Talbott won't be alone. Raymon Taylor came to Michigan last year after originally committing to Indiana. The athlete out of Detroit was labeled as such coming out of high school because while he had speed to burn, it wasn't entirely clear if he would be suited for corner or another position. Scouting reports frequently derided his "stiffness" and "hips" (scouting reports do these things, and if you read enough I guess they make sense) and Magnus went so far as to say Taylor reminded him of James Rogers -- not stirring praise.

Despite that, Taylor made it on to the field as a true freshman as a reserve corner three times while contributing on special teams in 11 games. Taylor isn't big (just 5'10, 170 lbs), but if he can add a bit of good weight before the season and work on his coverage ability he could be a solid second option behind Blake Countess.

Also a sophomore is one of the latest corners out of Cass Tech high school, Delonte Hollowell. Like all corners from Cass Tech, Hollowell is tiny and quick. Unlike tiny corners from Cass Tech, Hollowell wasn't all that well regarded by the scouting services by the time things were said and done. He started out high to Rivals but fell to a meh three-star by the end of the recruiting cycle.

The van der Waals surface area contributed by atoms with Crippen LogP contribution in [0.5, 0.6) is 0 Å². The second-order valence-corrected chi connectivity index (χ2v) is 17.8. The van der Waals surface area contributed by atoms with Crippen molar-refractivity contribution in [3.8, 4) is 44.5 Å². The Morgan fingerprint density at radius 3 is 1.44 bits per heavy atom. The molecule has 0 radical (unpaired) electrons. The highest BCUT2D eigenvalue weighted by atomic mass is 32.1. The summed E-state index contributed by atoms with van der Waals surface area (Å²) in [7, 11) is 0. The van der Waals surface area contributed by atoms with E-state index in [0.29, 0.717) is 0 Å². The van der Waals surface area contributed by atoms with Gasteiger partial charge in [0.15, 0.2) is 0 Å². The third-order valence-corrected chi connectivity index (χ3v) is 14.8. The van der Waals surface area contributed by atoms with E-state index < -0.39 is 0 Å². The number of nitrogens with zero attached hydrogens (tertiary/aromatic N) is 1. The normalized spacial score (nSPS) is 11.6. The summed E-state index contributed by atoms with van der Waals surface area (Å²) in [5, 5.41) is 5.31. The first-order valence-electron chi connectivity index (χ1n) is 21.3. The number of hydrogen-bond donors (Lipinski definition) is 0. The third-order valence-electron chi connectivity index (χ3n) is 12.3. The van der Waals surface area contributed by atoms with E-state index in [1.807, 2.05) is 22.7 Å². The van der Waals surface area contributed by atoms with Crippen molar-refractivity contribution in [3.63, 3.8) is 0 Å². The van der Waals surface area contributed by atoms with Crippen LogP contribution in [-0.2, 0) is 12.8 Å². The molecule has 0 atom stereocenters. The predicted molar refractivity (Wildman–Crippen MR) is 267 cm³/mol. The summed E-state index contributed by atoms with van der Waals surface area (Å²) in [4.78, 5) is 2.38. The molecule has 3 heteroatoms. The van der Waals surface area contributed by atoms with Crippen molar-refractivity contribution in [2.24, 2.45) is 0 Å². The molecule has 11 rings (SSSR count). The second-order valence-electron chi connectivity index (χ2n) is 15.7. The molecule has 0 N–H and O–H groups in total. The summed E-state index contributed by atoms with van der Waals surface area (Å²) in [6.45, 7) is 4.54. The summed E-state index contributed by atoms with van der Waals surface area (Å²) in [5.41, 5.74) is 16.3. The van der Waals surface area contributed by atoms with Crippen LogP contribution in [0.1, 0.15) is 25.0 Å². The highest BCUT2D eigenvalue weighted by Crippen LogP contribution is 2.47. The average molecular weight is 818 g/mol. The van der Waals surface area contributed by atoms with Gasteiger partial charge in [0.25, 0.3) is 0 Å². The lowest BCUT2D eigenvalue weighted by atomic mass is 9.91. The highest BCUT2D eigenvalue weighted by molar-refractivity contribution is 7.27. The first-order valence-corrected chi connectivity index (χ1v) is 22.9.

Hollowell got time in five games as a special teams player and one as a reserve corner. While he didn't get as much time as Taylor, he made it count in a big way with a nice play against Illinois in the third quarter to help force a fumble on a punt that set up a field goal. Hollowell is, by all accounts a career backup type at corner, but a full offseason of study and lifting should help him become a more productive special teams player, and hopefully garbage time corner.